MASTER GARDENER: Protect your plants against early frosts

The Master Gardeners' plant sale is coming up this weekend. It will be at the Beltrami County Fairgrounds from 9 a.m. to noon on May 21.

Master Gardeners web art

The Master Gardeners' plant sale is coming up this weekend. It will be at the Beltrami County Fairgrounds from 9 a.m. to noon on May 21.

It’s been such a beautiful May so far. With temperatures warming up and the sun occasionally showing its face, it is so tempting to get all our plants in the ground right away. I know I’m planting a few things.

However, this is still northern Minnesota. We must remember that another hard frost is still realistically possible, just like last year. If tomatoes and peppers must be planted this week, keep a good backup plan in mind for how to protect them if we get another cold night.

For protecting your plants, gallon-sized pickle jars can guard ultra-cold-sensitive plants (such as peppers) against unexpected temperature dips. If you know the frost is coming, be sure to give them a good water the night before and then cover them.

Water can increase their resistance to the cold. If you didn’t know that a frost was coming and wake up to a white yard, water them right away in the morning. This will reduce the damage they may receive.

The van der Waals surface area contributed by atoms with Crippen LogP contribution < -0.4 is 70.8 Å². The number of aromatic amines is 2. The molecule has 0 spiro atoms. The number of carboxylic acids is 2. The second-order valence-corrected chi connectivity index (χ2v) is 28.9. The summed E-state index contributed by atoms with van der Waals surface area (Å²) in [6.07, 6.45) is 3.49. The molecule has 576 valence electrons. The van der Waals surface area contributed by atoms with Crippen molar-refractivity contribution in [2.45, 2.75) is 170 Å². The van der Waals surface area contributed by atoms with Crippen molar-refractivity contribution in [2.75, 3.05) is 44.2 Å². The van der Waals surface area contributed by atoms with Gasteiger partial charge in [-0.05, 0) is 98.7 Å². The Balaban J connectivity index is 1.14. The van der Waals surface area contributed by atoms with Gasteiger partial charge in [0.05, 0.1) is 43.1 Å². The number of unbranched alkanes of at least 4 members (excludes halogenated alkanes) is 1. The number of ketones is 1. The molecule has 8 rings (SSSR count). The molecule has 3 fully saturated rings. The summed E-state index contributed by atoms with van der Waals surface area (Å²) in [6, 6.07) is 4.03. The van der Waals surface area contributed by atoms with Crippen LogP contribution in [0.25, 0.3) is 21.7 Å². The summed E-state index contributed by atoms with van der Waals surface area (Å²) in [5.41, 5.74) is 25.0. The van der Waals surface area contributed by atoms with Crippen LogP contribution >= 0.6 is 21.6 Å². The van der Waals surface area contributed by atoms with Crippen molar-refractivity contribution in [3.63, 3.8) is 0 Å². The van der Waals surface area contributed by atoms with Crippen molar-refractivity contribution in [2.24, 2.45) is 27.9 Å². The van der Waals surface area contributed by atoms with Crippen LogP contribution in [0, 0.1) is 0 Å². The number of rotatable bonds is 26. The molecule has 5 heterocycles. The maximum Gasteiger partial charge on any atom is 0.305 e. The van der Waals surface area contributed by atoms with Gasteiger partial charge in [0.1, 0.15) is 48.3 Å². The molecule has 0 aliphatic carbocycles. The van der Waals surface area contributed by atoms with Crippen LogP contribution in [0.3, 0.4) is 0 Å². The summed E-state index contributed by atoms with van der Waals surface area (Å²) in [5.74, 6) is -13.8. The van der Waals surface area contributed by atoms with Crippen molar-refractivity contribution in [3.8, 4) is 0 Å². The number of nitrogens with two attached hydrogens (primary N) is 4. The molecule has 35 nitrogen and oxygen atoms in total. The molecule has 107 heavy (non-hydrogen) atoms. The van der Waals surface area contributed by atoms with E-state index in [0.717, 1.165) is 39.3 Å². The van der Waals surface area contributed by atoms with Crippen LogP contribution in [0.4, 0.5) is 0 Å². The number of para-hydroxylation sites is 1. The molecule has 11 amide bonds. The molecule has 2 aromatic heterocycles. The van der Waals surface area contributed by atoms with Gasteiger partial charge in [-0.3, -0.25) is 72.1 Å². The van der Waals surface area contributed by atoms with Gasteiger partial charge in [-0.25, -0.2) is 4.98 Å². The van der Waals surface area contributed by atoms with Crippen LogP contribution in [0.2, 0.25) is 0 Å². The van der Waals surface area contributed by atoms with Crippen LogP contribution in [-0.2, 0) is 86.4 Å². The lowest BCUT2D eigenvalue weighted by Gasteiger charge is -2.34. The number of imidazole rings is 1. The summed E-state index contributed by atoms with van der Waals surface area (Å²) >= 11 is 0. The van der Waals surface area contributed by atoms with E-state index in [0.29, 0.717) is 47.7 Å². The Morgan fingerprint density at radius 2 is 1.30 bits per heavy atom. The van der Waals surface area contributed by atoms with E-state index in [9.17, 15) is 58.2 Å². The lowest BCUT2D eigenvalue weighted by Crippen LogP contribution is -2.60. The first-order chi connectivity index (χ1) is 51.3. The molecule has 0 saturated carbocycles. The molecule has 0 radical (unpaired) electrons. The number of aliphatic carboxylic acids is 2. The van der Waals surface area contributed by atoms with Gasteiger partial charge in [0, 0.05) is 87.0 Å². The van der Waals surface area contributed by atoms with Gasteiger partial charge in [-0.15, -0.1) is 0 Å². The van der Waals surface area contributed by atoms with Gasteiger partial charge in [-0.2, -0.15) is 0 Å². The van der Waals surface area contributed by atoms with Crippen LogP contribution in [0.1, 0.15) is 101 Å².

Although 32 degrees Fahrenheit is technically the “freezing point,” if you are gardening in your location for the first time, it is best to protect your plants on any night that will be 40 degrees or lower. Each location can be a little bit different. Although it may be 40 degrees at the weather station, the low point in your yard could still frost.

Hard frosts can require more preparation. A good plant cover is made of cloth — not plastic — and is held away from the plants so that it does not crush them.

A bedsheet or blanket makes a great plant cover. Hay or straw can be piled around the plant, while a stake or stick reaching above the plant can hold the cover away so that it does not directly touch the plant.

Quart-sized canning jars full of hot water can be placed under the sheet or blanket, near the plants. These act as mini heaters for the night.

These techniques work equally well in the fall to protect against early frosts or to extend your season. Hopefully, we won’t need to worry about frost until then. See you at the plant sale.

These local garden articles will reach you each week throughout the gardening season, but gardening information can be found year-round by clicking on "Yard and Garden” at the University of Minnesota Extension website,, or by visiting our Facebook page at

Local Master Gardeners will respond to questions via voicemail. Call (218) 444-7916 and leave your name, number and question.

What To Read Next
Get Local